50 years of the GIM mechanism

Hong-Jian He, John Ellis, John Iliopoulos, Sheldon Lee Glashow, Verónica Riquer and Luciano Maiani at a celebration of 50 years of the GIM mechanism in Shanghai. Credit: J Liu

In 1969 many weak amplitudes could be accurately calculated with a model of just three quarks, and Fermi’s constant and the Cabibbo angle to couple them. One exception was the remarkable suppression of strangeness-changing neutral currents. John Iliopoulos, Sheldon Lee Glashow and Luciano Maiani boldly solved the mystery using loop diagrams featuring the recently hypothesised charm quark, making its existence a solid prediction in the process. To celebrate the fiftieth anniversary of their insight, the trio were guests of honour at an international symposium at the T. D. Lee Institute at Shanghai Jiao Tong University on 29 October, 2019.

The UV cutoff needed in the three-quark theory became an estimate of the mass of the fourth quark

The Glashow-Iliopoulos-Maiani (GIM) mechanism was conceived in 1969, submitted to Physical Review D on 5 March 1970, and published on 1 October of that year, after several developments had defined a conceptual framework for electroweak unification. These included Yang-Mills theory, the universal V−A weak interaction, Schwinger’s suggestion of electroweak unification, Glashow’s definition of the electroweak group SU(2)L×U(1)Y, Cabibbo’s theory of semileptonic hadron decays and the formulation of the leptonic electroweak gauge theory by Weinberg and Salam, with spontaneous symmetry breaking induced by the vacuum expectation value of new scalar fields. The GIM mechanism then called for a fourth quark, charm, in addition to the three introduced by Gell-Mann, such that the first two blocks of the electroweak theory are made each by one lepton and one quark doublet, [(νe, e), (u, d)] and [(νµ, µ), (c, s)]. Quarks u and c are coupled by the weak interaction to two superpositions of the quarks d and s: u ↔ dC , with dC the Cabibbo combination dC = cos θC d + sin θC s, and c ↔ sC , with sC the orthogonal combination. In subsequent years, a third generation, [(ντ, τ ), (t, b)] was predicted to describe CP violation. No further generations have been observed yet.

Problem solved

The GIM mechanism was the solution to a problem arising in the simplest weak interaction theory with one charged vector boson coupled to the Cabibbo currents. As pointed out in 1968, strangeness-changing neutral-current processes, such as KL → µ+µ and K0 – K0 mixing, are generated at one loop with amplitudes of order G sinθC cosθC (GΛ2), where G is the Fermi constant, Λ is an ultraviolet cutoff, and GΛ2 (dimensionless) is the first term in a perturbative expansion which could be continued to take higher order diagrams into account. To comply with the strict limits existing at the time, one had to require a surprisingly small value of the cutoff, Λ, of 2 − 3 GeV, to be compared with the naturally expected value: Λ = G-1/2 ~ 300 GeV. This problem was taken seriously by the GIM authors, who wrote that “it appears necessary to depart from the original phenomenological model of weak interactions”.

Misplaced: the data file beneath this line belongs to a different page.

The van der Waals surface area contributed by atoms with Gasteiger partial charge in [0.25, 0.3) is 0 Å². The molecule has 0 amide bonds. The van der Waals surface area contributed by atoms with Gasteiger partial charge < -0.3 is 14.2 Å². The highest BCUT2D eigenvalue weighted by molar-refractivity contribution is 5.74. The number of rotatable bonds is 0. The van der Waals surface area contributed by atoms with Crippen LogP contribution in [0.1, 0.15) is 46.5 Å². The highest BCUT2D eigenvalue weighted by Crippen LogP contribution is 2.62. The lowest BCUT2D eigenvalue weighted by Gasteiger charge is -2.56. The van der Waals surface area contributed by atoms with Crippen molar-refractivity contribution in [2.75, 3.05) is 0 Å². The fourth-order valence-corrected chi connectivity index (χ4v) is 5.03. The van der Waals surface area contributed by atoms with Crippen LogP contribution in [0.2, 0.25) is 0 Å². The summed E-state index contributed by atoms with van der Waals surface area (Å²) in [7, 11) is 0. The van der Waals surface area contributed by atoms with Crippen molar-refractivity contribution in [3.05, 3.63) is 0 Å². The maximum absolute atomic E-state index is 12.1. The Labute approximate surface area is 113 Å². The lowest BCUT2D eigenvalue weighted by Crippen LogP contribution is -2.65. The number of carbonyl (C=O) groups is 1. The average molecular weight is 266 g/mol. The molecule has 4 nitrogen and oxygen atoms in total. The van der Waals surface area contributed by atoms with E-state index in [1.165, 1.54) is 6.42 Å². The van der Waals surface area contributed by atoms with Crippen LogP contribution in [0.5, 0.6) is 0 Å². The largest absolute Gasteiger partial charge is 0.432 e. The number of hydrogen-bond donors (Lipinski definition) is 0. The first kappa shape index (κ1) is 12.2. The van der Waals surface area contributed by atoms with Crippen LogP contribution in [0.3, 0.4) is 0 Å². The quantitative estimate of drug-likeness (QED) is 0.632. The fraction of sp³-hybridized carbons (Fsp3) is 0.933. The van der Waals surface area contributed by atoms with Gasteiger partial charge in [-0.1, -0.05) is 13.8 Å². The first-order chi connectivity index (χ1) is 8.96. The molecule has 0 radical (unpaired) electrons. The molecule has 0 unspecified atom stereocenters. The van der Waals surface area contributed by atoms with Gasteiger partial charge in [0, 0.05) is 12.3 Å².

One-loop quark diagrams for K0 – K0 mixing in the light of the GIM mechanism. The charm-quark amplitudes have the same magnitude but opposite sign as for up-quark lines, leading to a perfect cancellation, cos θ sin θ + (- sin θ) cos θ = 0, in the case where mc = mu and suggesting an explanation for the suppression of processes with strangeness-changing neutral currents.

To sidestep this problem, Glashow, Iliopoulos and Maiani brought in the fourth “charm” quark, already introduced by Bjorken, Glashow and others, with its typical coupling to the quark combination left alone in the Cabibbo theory: c ↔ sC = − sinθC d + cosθC s. Amplitudes for s → d with u or c on the same fermion line would cancel exactly for m= mu, suggesting a more natural means to suppress strangeness-changing neutral-current processes to measured levels. For m>> mu, a residual neutral-current effect would remain, which, by inspection, and for dimensional reasons, is of order G sinθC cos θC (GMc2). This was a real surprise: the “small” UV cutoff needed in the simple three-quark theory became an estimate of the mass of the fourth quark, which was indeed sufficiently large to have escaped detection in the unsuccessful searches for charmed mesons that had been conducted in 1960s. With the two quark doublets included, a detailed study of strangeness changing neutral current processes gave mc ∼ 1.5 GeV, a value consistent with more recent data on the masses of charmed mesons and baryons. Another aspect of the GIM cancellation is that the weak charged currents make an SU(2) algebra together with a neutral component that has no strangeness changing terms. Thus, there is no difficulty to include the two quark doublets in the unified electroweak group SU(2)L×U(1)Y of Glashow, Weinberg and Salam. The 1970 GIM paper noted that “in contradistinction to the conventional (three-quark) model, the couplings of the neutral intermediary – now hypercharge conserving – cause no embarrassment.”

The GIM mechanism has become a cornerstone of the Standard Model and it gives a precise description of the observed flavour changing neutral current processes for s and b quarks. For this reason, flavour-changing neutral currents are still an important benchmark and give strong constraints on theories that go beyond the Standard Model in the TeV region.

 

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